How to Make Homemade Salad Dressings

The convenience of most commercial salad dressings comes with a flavor tradeoff. Since they’re designed to last for months in your fridge, they’re loaded with preservatives, and since they’re mass produced in huge quantities, they can taste bland in comparison to a freshly made dressing.

So, if you’re pouring a premixed salad out of a bag, by all means used a bottled dressing. . . but if you’re going to the trouble to assemble your own salad why not crown it with a homemade dressing? It will take you a few extra minutes, but translate into a big difference in flavor.

When making a basic vinaigrette or creamy salad dressing, it's the proportion of the ingredients that matters, so they are given here in "units." Choose your measuring unit to be appropriate to the size of salad and number of guests. For a basic dinner salad to serve 4 people, tablespoons work well. For 2 people, use teaspoons, for more than 4 people you may want to move up to ¼ cup measures.

Measure your basic ingredients in proper proportion.

For a vinaigrette dressing, the classic proportion is one unit of vinegar to three units of oil.

For a mayonnaise-based dressing, use two units of mayonnaise to one of sour cream

Combine the base ingredients in a small bowl as indicated.

For a vinaigrette, add the salt, pepper, and any other seasonings you may be experimenting with to the vinegar and stir together with a fork or whisk. Then pour in the oil in a thin stream, whisking it into the vinegar as you pour.

For a mayonnaise-based dressing, add the salt, pepper, and other seasonings of your choice to the sour cream, and stir together with a fork. Then spoon in the mayonnaise and stir or whisk until well combined.

To test the flavor of your concoction, dip a lettuce leaf into the bowl and eat it. Add more salt and pepper or other seasonings to taste if necessary.

If you will be serving the salad within an hour, leave the dressing to stand at room temperature. Stir again before combining with the salad or pouring into a serving boat.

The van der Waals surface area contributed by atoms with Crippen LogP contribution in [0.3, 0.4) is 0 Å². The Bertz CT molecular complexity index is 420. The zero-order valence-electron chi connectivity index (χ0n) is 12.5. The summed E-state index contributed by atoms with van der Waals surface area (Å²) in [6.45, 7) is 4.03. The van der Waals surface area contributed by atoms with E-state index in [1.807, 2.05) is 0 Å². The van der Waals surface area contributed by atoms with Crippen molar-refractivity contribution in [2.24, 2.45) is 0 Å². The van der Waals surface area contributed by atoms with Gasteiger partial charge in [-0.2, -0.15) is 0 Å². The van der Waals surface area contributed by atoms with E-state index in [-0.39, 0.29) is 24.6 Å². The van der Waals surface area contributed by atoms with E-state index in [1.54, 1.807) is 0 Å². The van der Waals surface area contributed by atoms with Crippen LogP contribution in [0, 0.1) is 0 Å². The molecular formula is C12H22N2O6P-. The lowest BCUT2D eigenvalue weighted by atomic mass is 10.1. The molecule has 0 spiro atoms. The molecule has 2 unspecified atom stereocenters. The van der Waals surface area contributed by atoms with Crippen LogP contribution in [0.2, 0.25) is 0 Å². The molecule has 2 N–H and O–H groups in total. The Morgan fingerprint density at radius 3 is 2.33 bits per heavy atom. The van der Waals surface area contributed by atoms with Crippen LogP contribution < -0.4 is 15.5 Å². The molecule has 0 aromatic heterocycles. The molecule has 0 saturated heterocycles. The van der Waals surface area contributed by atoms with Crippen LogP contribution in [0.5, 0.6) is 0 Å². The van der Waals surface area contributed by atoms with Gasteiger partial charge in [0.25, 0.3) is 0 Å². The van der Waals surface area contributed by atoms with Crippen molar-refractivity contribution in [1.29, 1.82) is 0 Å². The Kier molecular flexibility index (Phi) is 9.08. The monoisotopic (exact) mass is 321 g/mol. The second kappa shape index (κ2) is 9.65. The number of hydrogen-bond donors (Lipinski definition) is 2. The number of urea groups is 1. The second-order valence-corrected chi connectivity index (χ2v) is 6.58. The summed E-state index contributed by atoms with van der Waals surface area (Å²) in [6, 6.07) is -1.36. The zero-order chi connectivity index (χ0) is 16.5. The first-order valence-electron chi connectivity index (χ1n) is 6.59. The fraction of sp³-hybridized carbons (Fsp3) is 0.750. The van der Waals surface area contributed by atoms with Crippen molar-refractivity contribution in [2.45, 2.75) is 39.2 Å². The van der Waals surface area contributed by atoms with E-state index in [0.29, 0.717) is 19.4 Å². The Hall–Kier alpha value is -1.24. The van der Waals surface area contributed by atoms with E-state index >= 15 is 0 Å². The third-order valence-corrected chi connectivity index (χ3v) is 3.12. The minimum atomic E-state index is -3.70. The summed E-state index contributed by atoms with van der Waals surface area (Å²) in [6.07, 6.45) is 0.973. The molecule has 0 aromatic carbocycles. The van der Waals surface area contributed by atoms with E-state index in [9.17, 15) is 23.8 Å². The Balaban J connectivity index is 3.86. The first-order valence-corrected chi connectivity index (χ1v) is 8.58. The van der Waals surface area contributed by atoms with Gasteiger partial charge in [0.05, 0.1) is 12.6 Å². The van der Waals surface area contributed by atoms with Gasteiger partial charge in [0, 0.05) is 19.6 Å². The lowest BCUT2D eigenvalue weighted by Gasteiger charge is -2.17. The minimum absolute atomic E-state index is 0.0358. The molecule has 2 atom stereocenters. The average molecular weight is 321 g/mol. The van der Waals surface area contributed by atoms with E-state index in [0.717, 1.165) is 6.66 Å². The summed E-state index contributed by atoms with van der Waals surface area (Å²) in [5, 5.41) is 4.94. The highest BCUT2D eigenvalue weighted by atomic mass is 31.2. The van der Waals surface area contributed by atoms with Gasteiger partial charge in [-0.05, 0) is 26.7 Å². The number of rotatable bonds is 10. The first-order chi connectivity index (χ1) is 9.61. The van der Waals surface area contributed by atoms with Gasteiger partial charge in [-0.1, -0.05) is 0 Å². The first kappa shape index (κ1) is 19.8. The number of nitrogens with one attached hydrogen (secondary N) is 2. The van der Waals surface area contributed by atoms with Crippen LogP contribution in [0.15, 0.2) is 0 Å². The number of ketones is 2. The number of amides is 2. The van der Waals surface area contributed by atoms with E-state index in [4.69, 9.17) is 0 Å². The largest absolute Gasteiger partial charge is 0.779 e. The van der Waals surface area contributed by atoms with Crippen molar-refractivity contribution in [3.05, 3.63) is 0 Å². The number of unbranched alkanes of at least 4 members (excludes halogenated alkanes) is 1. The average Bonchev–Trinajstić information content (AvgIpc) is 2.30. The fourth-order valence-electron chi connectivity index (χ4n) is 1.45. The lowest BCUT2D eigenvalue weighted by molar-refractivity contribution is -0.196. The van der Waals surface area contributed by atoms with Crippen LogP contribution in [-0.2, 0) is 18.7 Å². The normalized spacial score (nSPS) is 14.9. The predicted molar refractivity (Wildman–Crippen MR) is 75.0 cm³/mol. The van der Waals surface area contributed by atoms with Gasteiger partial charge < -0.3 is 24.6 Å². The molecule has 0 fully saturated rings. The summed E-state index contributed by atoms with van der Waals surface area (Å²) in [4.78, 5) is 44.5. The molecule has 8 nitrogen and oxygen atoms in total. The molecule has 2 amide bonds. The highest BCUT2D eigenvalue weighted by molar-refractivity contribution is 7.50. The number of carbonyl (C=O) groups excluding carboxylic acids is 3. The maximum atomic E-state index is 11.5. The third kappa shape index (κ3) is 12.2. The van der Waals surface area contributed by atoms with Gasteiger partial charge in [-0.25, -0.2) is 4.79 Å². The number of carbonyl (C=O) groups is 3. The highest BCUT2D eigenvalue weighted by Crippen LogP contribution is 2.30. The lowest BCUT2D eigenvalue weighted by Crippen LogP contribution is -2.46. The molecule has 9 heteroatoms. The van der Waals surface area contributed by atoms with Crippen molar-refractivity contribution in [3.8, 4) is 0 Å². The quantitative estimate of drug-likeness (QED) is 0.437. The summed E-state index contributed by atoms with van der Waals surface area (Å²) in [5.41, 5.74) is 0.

Your dressing should keep for up to three days in the refrigerator. Always serve it at room temperature, though, so remove from the fridge at least 30 minutes before you dress the salad.

After you have mastered one or both of these basic dressings, experiment with additional flavorings to create your own versions of salad classics like ranch or Russian dressings, or devise your own unique combinations. Some ideas follow


Mustard vinaigrette: Use white wine or champagne vinegar. For each unit of vinegar, add one crushed or pressed garlic clove and one-half a unit of Dijon mustard.

Poppy seed vinaigrette: For each unit of vinegar, add one-half unit of poppy seeds and one unit of honey or maple syrup. This is especially tasty when made with fruit-flavored vinegar or apple-cider vinegar

Balsamic vinaigrette: Use the best balsamic vinegar you can afford. For each unit of vinegar, add one crushed or pressed garlic clove.


Ranch dressing: Add one unit of buttermilk to the sour cream. Stir in 1/2 unit of onion powder or ¼ unit of garlic powder. Add a generous dash of Worcestershire sauce, a few drops of your favorite hot sauce, and a pinch or two of dried herbs (oregano, chives, dill)

Russian dressing: Add ½ unit of ketchup and ½ unit of finely chopped dill pickles to the sour cream. Stir in a dash of Worcestershire sauce and two or three pinches of onion powder.

Blue cheese dressing: Crumble ½ to 1 unit of blue cheese into the sour cream. After you have stirred in the mayonnaise, add ¼ to ½ unit of apple cider or herb-flavored vinegar